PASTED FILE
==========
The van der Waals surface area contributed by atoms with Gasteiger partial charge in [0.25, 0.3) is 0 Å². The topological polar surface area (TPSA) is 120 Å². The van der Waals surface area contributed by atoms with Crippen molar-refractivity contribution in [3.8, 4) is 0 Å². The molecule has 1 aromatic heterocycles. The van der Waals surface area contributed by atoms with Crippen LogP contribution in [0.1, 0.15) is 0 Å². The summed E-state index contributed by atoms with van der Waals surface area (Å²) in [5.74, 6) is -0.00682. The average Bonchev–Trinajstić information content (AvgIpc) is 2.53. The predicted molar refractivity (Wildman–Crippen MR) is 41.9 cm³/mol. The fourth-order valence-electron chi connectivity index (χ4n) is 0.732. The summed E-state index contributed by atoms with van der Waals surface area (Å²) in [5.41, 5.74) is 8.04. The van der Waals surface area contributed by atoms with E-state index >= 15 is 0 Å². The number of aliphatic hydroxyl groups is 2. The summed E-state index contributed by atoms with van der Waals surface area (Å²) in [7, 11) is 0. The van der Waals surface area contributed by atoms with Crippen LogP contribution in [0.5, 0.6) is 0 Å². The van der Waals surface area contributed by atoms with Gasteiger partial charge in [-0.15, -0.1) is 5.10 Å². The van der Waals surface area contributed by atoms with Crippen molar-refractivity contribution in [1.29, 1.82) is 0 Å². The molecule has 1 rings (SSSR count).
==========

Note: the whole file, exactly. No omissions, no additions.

The van der Waals surface area contributed by atoms with Gasteiger partial charge in [0.25, 0.3) is 0 Å². The topological polar surface area (TPSA) is 120 Å². The van der Waals surface area contributed by atoms with Crippen molar-refractivity contribution in [3.8, 4) is 0 Å². The molecule has 1 aromatic heterocycles. The van der Waals surface area contributed by atoms with Crippen LogP contribution in [0.1, 0.15) is 0 Å². The summed E-state index contributed by atoms with van der Waals surface area (Å²) in [5.74, 6) is -0.00682. The average Bonchev–Trinajstić information content (AvgIpc) is 2.53. The predicted molar refractivity (Wildman–Crippen MR) is 41.9 cm³/mol. The fourth-order valence-electron chi connectivity index (χ4n) is 0.732. The summed E-state index contributed by atoms with van der Waals surface area (Å²) in [5.41, 5.74) is 8.04. The van der Waals surface area contributed by atoms with E-state index >= 15 is 0 Å². The number of aliphatic hydroxyl groups is 2. The summed E-state index contributed by atoms with van der Waals surface area (Å²) in [7, 11) is 0. The van der Waals surface area contributed by atoms with Crippen LogP contribution in [0.5, 0.6) is 0 Å². The van der Waals surface area contributed by atoms with Gasteiger partial charge in [-0.15, -0.1) is 5.10 Å². The van der Waals surface area contributed by atoms with Crippen molar-refractivity contribution in [1.29, 1.82) is 0 Å². The molecule has 1 rings (SSSR count).